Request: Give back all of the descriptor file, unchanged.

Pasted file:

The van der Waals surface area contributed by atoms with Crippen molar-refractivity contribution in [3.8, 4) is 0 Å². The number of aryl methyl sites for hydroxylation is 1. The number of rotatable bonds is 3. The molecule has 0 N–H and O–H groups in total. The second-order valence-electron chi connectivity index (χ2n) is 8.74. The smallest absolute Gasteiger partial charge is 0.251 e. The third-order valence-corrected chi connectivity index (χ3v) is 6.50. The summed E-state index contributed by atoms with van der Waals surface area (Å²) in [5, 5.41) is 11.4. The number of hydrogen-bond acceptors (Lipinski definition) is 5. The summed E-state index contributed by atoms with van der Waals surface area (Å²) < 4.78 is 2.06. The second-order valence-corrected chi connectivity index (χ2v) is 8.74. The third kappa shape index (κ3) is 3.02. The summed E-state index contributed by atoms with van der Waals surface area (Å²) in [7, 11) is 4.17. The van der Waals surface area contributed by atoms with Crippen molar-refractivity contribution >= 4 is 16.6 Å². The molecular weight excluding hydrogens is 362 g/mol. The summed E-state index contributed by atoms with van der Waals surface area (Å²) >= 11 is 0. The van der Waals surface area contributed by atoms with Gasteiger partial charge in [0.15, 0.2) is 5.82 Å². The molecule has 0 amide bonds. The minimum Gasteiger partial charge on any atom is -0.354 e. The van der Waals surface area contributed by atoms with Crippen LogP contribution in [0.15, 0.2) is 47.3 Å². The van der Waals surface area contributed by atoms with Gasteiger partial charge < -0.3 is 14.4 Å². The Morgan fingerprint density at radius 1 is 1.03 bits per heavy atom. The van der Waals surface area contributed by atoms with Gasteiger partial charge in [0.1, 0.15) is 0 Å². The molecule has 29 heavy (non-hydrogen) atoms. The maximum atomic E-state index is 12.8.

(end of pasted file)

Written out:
The van der Waals surface area contributed by atoms with Crippen molar-refractivity contribution in [3.8, 4) is 0 Å². The number of aryl methyl sites for hydroxylation is 1. The number of rotatable bonds is 3. The molecule has 0 N–H and O–H groups in total. The second-order valence-electron chi connectivity index (χ2n) is 8.74. The smallest absolute Gasteiger partial charge is 0.251 e. The third-order valence-corrected chi connectivity index (χ3v) is 6.50. The summed E-state index contributed by atoms with van der Waals surface area (Å²) in [5, 5.41) is 11.4. The number of hydrogen-bond acceptors (Lipinski definition) is 5. The summed E-state index contributed by atoms with van der Waals surface area (Å²) < 4.78 is 2.06. The second-order valence-corrected chi connectivity index (χ2v) is 8.74. The third kappa shape index (κ3) is 3.02. The summed E-state index contributed by atoms with van der Waals surface area (Å²) in [7, 11) is 4.17. The van der Waals surface area contributed by atoms with Crippen molar-refractivity contribution >= 4 is 16.6 Å². The molecular weight excluding hydrogens is 362 g/mol. The summed E-state index contributed by atoms with van der Waals surface area (Å²) >= 11 is 0. The van der Waals surface area contributed by atoms with Gasteiger partial charge in [0.15, 0.2) is 5.82 Å². The molecule has 0 amide bonds. The minimum Gasteiger partial charge on any atom is -0.354 e. The van der Waals surface area contributed by atoms with Crippen LogP contribution in [0.15, 0.2) is 47.3 Å². The van der Waals surface area contributed by atoms with Gasteiger partial charge < -0.3 is 14.4 Å². The Morgan fingerprint density at radius 1 is 1.03 bits per heavy atom. The van der Waals surface area contributed by atoms with Gasteiger partial charge in [0.1, 0.15) is 0 Å². The molecule has 29 heavy (non-hydrogen) atoms. The maximum atomic E-state index is 12.8.